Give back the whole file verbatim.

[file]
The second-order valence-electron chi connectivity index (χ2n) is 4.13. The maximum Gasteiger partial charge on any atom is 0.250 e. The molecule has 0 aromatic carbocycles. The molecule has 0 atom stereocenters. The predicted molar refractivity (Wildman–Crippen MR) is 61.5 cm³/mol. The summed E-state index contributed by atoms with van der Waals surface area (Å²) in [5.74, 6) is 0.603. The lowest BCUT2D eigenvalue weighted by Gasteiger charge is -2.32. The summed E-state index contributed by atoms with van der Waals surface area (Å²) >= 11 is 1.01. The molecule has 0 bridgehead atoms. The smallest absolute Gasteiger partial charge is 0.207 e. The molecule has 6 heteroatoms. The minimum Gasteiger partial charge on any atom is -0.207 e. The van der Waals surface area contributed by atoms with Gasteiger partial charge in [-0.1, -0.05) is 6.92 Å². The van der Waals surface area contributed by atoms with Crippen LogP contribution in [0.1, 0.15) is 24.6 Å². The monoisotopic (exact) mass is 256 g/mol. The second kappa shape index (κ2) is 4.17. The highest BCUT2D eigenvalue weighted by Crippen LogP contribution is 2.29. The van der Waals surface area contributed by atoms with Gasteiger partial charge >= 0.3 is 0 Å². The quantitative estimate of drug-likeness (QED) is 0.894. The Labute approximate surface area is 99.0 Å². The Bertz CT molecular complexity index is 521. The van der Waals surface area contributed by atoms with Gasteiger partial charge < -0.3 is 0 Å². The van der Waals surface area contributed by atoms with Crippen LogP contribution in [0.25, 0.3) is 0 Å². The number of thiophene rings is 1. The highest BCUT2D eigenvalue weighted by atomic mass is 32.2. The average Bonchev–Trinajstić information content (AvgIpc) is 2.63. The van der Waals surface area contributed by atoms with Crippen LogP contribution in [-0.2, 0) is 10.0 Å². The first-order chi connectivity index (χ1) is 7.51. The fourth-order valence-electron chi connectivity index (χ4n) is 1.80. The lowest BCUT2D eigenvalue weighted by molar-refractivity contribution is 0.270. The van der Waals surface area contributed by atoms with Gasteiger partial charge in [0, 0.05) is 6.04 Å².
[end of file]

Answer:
The second-order valence-electron chi connectivity index (χ2n) is 4.13. The maximum Gasteiger partial charge on any atom is 0.250 e. The molecule has 0 aromatic carbocycles. The molecule has 0 atom stereocenters. The predicted molar refractivity (Wildman–Crippen MR) is 61.5 cm³/mol. The summed E-state index contributed by atoms with van der Waals surface area (Å²) in [5.74, 6) is 0.603. The lowest BCUT2D eigenvalue weighted by Gasteiger charge is -2.32. The summed E-state index contributed by atoms with van der Waals surface area (Å²) >= 11 is 1.01. The molecule has 0 bridgehead atoms. The smallest absolute Gasteiger partial charge is 0.207 e. The molecule has 6 heteroatoms. The minimum Gasteiger partial charge on any atom is -0.207 e. The van der Waals surface area contributed by atoms with Gasteiger partial charge in [-0.1, -0.05) is 6.92 Å². The van der Waals surface area contributed by atoms with Crippen LogP contribution in [0.1, 0.15) is 24.6 Å². The monoisotopic (exact) mass is 256 g/mol. The second kappa shape index (κ2) is 4.17. The highest BCUT2D eigenvalue weighted by Crippen LogP contribution is 2.29. The van der Waals surface area contributed by atoms with Gasteiger partial charge >= 0.3 is 0 Å². The quantitative estimate of drug-likeness (QED) is 0.894. The Labute approximate surface area is 99.0 Å². The Bertz CT molecular complexity index is 521. The van der Waals surface area contributed by atoms with Gasteiger partial charge < -0.3 is 0 Å². The van der Waals surface area contributed by atoms with Crippen LogP contribution in [0.25, 0.3) is 0 Å². The number of thiophene rings is 1. The highest BCUT2D eigenvalue weighted by atomic mass is 32.2. The average Bonchev–Trinajstić information content (AvgIpc) is 2.63. The van der Waals surface area contributed by atoms with Crippen LogP contribution in [-0.2, 0) is 10.0 Å². The first-order chi connectivity index (χ1) is 7.51. The fourth-order valence-electron chi connectivity index (χ4n) is 1.80. The lowest BCUT2D eigenvalue weighted by molar-refractivity contribution is 0.270. The van der Waals surface area contributed by atoms with Gasteiger partial charge in [0, 0.05) is 6.04 Å².